Branding a tourism destination requires a long-term strategy integrated into numerous different channels. It is more than just logos, taglines, commercials, billboards and social media posts. A destination’s brand is defined by a perception of its guests. It is an emotion that visitors feel, brought on by experiences created by stakeholders. Successfully implementing a branding strategy must begin with the destination asking itself the question, “What makes our place unique and attracts visitors?”
This chapter of Solimar’s DMO Development series explores how to put a strategy in place once these questions are answered.
Strategic Integrated Marketing Communication (IMC)
Oftentimes, DMOs will use an assortment of communication tactics across their many different platforms (Internet, print, billboards, TV, etc.), leaving their overall strategy fragmented. Integrated marketing communication, on the other hand, is a collaborative and promotional marketing function where a targeted audience receives consistent and persuasive brand messaging through various marketing channels. It is designed to move buyers, or in this case potential visitors, through the “where to travel next” decision making process. Social media campaigns should align with TV ads, which should link up with messaging on billboards and in print media. When executed successfully, an integrated marking communications plan ensures that marketers are using all available channels to amplify their marketing campaign and brand messaging to reach their target audience, or buyer persona.
A great example of integrated marketing communication comes from Montana, where the Montana Office of Tourism designed a campaign around Montana Moments. As the state’s official website reads, “To help increase awareness of Montana, the concept needed to break through the noise of the tourism market while setting Montana apart. The print, social, out of home, digital and earned media campaign focused around searching for moments.” This campaign won numerous awards and resulted in an increase in visitor spending, as well as a 38% increase in organic traffic.
The Traveler Decision Making Process
Through the vast tourism ecosphere, there is a process that all tourists move through before deciding where to take their next trip. For marketers, this path is broken into four parts:
- Attract – Introducing travelers to a destination can be done via digital marketing (paid advertising, social media), billboards, commercials, etc.
- Engage – Destinations now have the ability to develop relationships with traveler through interactive media, personalized communications, travel planning guide, and of course, social media. User-generated content has become a key to effectively engage an audience.
- Convert – Once the decision has been made to visit a destination, the DMO must ensure that booking channels are easy to find and navigate through. The user experience should be designed in such a way that booking a trip is as seamless as possible, thus preventing travelers from leaving (or bouncing from) the site in the midst of creating a reservation.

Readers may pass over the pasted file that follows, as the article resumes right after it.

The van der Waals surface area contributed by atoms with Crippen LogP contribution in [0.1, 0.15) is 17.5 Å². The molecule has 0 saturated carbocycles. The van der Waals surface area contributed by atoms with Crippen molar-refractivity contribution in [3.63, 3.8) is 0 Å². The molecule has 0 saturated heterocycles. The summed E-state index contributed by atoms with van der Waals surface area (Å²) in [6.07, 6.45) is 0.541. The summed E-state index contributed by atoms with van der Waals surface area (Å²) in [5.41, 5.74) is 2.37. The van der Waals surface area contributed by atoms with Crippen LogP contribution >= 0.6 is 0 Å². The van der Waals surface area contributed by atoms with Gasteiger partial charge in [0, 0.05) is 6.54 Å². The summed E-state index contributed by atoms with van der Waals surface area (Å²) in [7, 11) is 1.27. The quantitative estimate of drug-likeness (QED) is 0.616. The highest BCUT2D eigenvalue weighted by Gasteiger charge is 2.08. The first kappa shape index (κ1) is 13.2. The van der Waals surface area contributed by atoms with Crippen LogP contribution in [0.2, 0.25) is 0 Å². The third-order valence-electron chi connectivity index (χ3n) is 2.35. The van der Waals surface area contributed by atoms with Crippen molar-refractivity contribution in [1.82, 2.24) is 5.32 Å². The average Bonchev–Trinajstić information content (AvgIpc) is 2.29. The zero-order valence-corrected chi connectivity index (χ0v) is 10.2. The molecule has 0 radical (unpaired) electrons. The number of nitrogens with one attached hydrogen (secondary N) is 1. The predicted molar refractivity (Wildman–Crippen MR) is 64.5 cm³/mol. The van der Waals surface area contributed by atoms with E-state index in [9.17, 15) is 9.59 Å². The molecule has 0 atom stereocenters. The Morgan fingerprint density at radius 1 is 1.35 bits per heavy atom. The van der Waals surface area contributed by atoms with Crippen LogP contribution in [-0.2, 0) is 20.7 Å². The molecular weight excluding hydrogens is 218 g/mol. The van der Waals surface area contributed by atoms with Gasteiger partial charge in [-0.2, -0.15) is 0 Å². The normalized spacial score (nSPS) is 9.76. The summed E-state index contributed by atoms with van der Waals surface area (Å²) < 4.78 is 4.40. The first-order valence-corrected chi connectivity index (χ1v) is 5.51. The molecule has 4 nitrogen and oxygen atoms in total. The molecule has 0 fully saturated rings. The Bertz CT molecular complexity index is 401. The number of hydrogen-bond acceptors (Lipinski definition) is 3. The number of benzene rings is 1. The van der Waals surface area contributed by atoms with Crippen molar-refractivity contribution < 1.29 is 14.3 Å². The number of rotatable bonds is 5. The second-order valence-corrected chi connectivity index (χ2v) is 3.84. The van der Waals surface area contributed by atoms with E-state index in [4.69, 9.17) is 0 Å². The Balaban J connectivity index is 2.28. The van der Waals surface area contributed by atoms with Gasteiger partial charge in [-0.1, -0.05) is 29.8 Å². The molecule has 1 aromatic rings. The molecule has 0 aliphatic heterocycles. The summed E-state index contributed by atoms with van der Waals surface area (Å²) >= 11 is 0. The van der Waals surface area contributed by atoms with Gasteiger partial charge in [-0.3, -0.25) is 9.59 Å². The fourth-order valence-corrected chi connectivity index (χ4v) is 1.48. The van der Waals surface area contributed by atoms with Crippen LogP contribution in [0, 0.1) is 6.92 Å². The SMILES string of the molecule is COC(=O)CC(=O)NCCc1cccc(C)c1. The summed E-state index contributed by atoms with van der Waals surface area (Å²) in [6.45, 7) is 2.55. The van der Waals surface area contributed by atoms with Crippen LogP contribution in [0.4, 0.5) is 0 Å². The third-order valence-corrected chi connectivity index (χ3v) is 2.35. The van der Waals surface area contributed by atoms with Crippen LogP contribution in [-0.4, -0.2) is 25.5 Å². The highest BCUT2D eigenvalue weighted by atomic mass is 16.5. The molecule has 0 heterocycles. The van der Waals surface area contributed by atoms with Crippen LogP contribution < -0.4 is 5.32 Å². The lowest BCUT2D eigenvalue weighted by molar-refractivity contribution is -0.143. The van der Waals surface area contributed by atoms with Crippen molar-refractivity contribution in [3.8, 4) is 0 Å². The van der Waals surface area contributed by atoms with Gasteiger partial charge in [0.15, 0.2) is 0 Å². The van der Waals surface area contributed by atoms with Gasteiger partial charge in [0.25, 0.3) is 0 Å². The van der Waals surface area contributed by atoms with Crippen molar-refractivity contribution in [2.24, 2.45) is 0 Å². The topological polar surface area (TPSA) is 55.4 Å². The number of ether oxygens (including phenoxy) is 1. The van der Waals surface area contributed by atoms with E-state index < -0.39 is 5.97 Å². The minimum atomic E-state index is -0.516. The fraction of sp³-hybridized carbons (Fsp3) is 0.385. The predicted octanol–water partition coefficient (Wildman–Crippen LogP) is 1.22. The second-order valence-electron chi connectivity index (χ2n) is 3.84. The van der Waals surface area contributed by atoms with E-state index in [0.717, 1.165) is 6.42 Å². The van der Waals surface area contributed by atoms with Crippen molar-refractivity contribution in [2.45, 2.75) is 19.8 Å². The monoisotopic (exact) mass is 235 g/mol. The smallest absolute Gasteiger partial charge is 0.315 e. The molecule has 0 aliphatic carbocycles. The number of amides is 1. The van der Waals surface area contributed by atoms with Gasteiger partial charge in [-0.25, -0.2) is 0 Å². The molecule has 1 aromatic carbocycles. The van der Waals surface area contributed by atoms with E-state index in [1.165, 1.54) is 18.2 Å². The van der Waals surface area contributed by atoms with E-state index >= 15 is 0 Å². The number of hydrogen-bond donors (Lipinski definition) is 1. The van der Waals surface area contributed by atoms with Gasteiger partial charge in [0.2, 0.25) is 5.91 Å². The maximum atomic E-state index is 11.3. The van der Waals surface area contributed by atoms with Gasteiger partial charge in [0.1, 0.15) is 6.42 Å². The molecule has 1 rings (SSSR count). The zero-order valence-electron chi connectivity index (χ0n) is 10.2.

- Experience and Share – DMOs now have the ability to speak directly to their guests via user-generated content. Marketing managers should LISTEN (to their target audience via reviews on TripAdvisor, Google), WATCH (the images and videos that are being shared through different social media channels), SYNTHESIZE (the messaging that is being published by your audience), and RESPOND (to keep the conversation moving forward).
The Implementation of an Annual Marketing Plan
Let’s revisit the travel promotion’s virtuous cycle: more visitors lead to more money, which leads to more jobs and taxes. The need to market a destination is designed to make this cycle continue its spiral. The understory of the virtuous cycle is the annual marketing plan.
So, how do you implement an annual marketing plan?
- Identify the target market and understand how your destination meets their needs
- Set specific, measurable goals and time frames for your marketing activities
- Position your destination so that the target market sees your destination as better than, or different from, the competition
- Map out a strategy to reach the target audience, including messages, channels, and tools that will be used
- Communicate with your tourism partners so they can align their marketing efforts with those of the DMO
- Demonstrates to your funding and industry partners how the plan will be effective
DMO’s need an annual marketing plan — one that is revised annually and remains fluid throughout the year to ensure it remains in line with current events (Exhibit A: travel during a pandemic).
DMO Expert Interview
This session’s DMO expert interview featured Courtney Cacatian from the Charlottesville & Albemarle Convention and Visitors Bureau.
Cacatian suggests that, above all else, the most critical element of destination branding is market research. Anecdotally, she explains that the Albemarle CVB adjusts their marketing strategy based on who is more interested in specific activities. She uses bluegrass enthusiasts or bucketlisters as examples of the CVB’s target audience. She also explains that determining ways in which visitors will increase spending during their trip — or upselling — has been a key to growth in her destination,
Solimar asked Cacatian what advice she would give to a DMO director creating a new marketing plan. Her answer? “Read other destination’s strategic plans, especially if you can find similar destinations. See what’s important to their industry and their board. Even if there’s competition, our success is their success and vise versa….Read. There’s always more to learn.”